Deborah Custance and Jennifer Mayer, co-authors now published in the Journal of Animal Cognition, have created experimental situations concluding that canines are more in tune to human emotions than previously thought.
The study included 18 family pets of all breeds and ages. Each dog was placed in a room with a human, in some situations their owner and other situations strangers. Once together, each person created a different emotional state whether it was talking, pretending to cry, humming strangely, etc.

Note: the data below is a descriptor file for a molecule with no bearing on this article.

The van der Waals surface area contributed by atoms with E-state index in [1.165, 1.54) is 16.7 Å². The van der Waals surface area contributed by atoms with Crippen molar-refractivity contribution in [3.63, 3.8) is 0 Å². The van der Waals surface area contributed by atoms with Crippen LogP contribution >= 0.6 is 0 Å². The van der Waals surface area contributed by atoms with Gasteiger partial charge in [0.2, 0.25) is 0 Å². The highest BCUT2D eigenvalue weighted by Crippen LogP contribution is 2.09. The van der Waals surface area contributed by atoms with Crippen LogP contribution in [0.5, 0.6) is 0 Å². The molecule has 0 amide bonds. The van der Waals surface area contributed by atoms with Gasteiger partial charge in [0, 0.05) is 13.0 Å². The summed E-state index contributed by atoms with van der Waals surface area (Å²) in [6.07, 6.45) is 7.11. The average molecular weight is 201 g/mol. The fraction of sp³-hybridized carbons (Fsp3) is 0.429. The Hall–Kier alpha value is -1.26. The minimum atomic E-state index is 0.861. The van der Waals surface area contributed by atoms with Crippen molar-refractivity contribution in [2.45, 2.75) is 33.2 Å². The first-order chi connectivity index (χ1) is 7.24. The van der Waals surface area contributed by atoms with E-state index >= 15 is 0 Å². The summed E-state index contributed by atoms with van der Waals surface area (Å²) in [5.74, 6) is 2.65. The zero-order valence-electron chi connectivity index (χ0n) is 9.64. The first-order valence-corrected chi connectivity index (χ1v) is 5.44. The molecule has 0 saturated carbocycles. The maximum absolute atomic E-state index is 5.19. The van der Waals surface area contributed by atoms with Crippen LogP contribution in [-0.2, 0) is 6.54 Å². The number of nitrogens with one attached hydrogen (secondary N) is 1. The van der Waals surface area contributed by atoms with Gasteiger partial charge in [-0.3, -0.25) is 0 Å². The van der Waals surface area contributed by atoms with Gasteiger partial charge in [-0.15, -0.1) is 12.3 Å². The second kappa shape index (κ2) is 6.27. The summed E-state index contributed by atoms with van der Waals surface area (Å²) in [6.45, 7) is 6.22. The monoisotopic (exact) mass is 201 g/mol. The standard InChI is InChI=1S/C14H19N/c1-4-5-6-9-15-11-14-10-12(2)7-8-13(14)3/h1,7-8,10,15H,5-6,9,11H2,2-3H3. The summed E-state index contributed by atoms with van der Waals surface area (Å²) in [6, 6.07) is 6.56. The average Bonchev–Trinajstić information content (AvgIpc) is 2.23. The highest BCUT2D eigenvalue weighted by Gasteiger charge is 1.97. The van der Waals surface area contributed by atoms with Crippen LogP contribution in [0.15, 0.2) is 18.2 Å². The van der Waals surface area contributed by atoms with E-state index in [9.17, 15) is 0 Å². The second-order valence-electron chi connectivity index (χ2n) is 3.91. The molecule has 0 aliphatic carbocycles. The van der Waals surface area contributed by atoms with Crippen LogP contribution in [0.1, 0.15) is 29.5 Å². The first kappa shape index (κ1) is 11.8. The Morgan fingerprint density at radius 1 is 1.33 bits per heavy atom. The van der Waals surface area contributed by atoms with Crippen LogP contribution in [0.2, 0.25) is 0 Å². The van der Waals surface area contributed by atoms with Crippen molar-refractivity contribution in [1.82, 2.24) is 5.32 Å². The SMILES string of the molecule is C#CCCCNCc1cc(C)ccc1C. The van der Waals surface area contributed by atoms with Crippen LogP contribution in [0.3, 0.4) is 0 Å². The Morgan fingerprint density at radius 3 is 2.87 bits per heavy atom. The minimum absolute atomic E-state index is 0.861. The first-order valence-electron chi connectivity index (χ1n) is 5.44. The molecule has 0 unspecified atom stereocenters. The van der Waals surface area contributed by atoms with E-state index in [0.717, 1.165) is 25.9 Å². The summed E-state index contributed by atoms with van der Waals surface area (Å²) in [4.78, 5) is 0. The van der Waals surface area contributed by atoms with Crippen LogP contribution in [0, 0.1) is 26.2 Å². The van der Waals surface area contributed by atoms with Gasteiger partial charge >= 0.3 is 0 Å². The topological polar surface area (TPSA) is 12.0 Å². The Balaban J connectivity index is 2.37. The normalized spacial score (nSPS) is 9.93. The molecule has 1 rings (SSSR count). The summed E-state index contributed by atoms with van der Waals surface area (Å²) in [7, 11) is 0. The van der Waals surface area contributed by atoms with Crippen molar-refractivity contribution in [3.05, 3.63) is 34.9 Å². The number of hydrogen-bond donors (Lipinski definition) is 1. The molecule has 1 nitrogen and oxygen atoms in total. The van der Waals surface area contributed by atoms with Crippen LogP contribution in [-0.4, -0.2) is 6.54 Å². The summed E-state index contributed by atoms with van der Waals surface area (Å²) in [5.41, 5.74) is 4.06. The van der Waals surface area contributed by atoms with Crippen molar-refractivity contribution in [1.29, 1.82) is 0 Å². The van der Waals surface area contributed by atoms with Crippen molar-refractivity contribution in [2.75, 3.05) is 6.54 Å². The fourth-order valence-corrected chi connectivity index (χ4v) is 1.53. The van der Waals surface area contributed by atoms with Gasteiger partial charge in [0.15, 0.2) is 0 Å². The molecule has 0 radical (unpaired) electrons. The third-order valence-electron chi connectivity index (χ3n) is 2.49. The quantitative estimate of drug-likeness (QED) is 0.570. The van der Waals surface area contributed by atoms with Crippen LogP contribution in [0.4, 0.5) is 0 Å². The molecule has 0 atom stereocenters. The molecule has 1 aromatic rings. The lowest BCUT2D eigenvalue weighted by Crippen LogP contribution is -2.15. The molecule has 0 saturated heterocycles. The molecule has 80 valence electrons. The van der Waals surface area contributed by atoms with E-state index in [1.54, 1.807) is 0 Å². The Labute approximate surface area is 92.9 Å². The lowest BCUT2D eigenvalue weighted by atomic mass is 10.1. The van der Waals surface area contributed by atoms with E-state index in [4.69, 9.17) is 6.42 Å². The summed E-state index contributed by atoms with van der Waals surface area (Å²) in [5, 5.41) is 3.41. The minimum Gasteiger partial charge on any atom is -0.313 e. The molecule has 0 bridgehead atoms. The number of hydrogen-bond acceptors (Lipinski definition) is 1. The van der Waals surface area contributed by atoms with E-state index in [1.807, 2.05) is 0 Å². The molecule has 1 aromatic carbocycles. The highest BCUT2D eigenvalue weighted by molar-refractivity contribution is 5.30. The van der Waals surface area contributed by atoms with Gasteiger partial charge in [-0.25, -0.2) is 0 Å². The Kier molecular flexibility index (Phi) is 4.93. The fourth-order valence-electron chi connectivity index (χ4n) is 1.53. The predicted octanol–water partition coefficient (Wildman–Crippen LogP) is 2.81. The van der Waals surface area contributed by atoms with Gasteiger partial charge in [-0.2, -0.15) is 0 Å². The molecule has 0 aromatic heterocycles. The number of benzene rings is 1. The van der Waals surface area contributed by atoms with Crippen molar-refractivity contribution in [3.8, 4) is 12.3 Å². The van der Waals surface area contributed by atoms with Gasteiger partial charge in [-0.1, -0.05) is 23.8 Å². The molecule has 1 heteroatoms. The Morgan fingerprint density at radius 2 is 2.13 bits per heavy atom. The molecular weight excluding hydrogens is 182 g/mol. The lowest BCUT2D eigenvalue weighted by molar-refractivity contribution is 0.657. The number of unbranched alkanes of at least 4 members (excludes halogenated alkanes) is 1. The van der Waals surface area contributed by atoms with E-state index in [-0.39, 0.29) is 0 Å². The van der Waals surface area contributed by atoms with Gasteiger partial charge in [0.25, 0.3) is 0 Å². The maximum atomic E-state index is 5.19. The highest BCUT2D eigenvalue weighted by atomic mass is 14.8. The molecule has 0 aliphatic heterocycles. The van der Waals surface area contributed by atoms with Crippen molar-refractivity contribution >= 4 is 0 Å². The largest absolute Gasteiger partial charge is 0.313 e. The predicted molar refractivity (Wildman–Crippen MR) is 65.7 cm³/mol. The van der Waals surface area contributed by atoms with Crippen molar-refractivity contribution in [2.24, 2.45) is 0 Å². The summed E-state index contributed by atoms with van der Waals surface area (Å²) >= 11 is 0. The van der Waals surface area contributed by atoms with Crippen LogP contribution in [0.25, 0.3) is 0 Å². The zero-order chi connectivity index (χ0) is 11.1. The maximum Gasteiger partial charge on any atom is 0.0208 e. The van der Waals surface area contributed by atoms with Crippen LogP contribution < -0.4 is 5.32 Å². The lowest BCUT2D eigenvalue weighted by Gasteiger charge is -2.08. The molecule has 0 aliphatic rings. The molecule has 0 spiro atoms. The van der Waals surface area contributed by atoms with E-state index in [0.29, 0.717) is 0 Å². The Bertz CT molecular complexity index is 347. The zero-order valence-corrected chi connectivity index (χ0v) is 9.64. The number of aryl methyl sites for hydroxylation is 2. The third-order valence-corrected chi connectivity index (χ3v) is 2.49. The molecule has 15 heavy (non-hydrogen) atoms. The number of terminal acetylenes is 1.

Once distressed, the “majority of the dogs comforted the person, owner or not, when that individual was pretending to cry. The dogs acted submissive as they nuzzled and licked the person, the canine version of ‘there there’,” Custance confirmed.
Custance adds that “those dogs that responded sensitively to our emotional cues may have been the individuals that we would be more likely to keep as pets.”
Due to continuously rewarding our pets over the years after comforting us in times of need, we have created an empathetic bond between our furry family members and ourselves.